By Aubrey Connatser It seems like Hollywood divorces make headlines everyday. On the flip side, some celebrity couples do make a go of it – many for decades. Just look at Tinseltown marriage veterans Tom Hanks and Rita Wilson, Jerry and Jessica Seinfeld, Will and Jada Pinkett Smith, Tim McGraw and Faith Hill, and Sting and Trudie Styler. So why are these Hollywood marriages still going strong? Many of the couples took time to get to know each other before marrying, and they probably work hard to maintain healthy relationships both as couples and parents. The same holds true for couples that live happily ever after away from the spotlight. It doesn’t matter if you’re a celebrity couple living in Hollywood or a traditional couple raising a family in Highland Park. While there are always exceptions, couples typically have enduring marriages for several common reasons, whether they are famous or not. No. 1: They wait to get married until they are older. As divorce attorneys, we regularly see clients who were high school or college sweethearts who didn’t really date anyone else. After a couple of years they start to wonder if the grass is greener on the other side of the fence, or their priorities have changed. Couples who date other people before settling on a mate are more likely to understand that the grass isn’t always greener on the other side. No. 2: They don’t marry due to a pregnancy. If the main reason a couple decides to marry is because the woman is pregnant, divorce may be looming around the corner. Starting a marriage as new parents can be difficult, especially if the couple hasn’t spent time getting to know each other, or they don’t really love each other. No. 3: They don’t let in-laws interfere with their relationship. It’s important for couples to tell parents to stay out of their business, or suggest the parents go to in-law premarital counseling where they will learn to mind their own business. The sooner a couple’s in-laws know their place, the less likely their marriage will suffer. No. 4: They are upfront about their desired spousal roles. I always say, hold true to the deal you strike. For example, if a wife tells her spouse she wants to work outside the home versus stay home with the kids (or vice versa), then changes positions after getting married, that might be too big of a hurdle for the husband to overcome. Couples need to be honest up front. No. 5: They don’t abuse alcohol or drugs. Substance abuse tears families apart. If either spouse (or both) is battling substance abuse, they need to address addiction problems head on. Abusing alcohol or drugs is one of the most common reasons people divorce. No. 6: They seek help for mental health issues. As with No. 5, if either spouse is struggling with mental health issues, the couple’s marriage will face challenges. Seeking guidance from a mental health professional can help a spouse cope psychological issues before they spiral out of control. No. 7: They don’t cheat. It’s no secret, cheating is one of the biggest reasons people get divorced. Adultery is typically a sign of a much deeper problem. Couples that want to stay married, need to address the issues in the marriage before straying. No. 8: They don’t marry the mistress. Unfaithful spouses who plan to marry the person with whom they had an affair – need to be wary. Think about it. If the mistress slept with a married person in the past, why wouldn’t she do it again?...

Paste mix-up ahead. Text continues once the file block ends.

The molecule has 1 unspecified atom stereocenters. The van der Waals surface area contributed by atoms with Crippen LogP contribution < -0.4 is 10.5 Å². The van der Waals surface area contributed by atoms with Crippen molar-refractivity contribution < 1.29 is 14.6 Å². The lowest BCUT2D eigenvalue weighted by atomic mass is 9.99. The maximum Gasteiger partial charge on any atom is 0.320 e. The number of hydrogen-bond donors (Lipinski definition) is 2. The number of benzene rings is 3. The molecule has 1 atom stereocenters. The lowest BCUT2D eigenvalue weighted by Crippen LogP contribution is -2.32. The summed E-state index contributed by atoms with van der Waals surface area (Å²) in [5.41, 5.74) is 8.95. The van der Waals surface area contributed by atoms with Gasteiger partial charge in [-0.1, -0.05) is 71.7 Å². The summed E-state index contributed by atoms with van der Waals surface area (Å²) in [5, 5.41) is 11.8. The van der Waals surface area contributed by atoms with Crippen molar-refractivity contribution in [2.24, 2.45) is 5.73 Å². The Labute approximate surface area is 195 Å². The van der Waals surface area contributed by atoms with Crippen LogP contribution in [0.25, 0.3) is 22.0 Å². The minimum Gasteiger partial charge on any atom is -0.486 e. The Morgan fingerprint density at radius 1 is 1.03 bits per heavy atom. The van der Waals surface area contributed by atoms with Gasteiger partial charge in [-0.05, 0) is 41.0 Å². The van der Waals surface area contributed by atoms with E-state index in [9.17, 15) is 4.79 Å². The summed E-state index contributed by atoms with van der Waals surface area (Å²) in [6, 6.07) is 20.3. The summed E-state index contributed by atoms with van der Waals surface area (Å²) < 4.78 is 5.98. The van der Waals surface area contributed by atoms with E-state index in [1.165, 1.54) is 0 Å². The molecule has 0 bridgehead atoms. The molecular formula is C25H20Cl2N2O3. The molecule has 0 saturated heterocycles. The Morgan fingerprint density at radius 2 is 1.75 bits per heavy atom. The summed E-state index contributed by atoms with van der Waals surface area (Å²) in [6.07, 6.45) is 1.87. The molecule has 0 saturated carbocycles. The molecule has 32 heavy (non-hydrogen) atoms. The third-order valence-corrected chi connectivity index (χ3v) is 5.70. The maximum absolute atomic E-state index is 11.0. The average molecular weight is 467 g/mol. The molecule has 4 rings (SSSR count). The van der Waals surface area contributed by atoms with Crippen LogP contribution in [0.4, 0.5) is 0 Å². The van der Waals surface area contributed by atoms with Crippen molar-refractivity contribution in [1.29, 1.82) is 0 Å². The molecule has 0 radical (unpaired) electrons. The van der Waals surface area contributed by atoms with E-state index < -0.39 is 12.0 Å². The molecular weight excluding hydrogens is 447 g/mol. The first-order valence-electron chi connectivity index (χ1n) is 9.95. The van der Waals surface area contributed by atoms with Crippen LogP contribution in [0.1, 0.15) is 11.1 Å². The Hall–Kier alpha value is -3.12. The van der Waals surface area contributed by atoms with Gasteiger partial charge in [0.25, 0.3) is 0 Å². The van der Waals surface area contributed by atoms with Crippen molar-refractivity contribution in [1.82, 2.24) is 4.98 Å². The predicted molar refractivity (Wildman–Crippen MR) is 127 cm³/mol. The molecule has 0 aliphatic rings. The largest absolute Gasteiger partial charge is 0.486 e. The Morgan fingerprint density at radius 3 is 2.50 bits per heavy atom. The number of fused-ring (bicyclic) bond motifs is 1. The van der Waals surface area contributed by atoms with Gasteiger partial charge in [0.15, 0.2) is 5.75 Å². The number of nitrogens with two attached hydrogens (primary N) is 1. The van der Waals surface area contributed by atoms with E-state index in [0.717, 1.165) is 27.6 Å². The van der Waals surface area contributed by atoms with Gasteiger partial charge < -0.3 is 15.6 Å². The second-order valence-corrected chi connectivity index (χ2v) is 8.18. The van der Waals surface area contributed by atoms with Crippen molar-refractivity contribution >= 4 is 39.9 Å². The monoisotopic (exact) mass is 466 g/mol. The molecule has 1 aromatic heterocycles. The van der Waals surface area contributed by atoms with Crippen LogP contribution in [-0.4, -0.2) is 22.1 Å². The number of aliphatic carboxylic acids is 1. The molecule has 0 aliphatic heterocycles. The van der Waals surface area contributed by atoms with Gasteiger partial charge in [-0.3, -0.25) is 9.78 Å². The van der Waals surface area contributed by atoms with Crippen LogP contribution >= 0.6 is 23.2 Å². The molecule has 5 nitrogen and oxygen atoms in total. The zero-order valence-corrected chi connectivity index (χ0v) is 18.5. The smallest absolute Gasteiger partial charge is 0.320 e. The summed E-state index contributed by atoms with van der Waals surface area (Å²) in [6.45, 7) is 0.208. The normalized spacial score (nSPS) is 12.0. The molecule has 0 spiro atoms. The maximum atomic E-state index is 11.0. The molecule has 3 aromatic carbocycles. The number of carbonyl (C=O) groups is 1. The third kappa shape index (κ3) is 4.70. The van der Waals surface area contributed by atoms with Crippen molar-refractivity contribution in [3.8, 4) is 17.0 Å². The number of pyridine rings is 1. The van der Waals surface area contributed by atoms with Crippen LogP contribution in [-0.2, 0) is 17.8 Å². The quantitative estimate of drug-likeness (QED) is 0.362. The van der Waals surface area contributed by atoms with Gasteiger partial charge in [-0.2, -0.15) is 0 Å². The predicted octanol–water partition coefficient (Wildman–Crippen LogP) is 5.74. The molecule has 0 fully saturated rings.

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The Ultimate Divorce Toolkit: 18 Helpful Tools to Survive and Thrive After a Split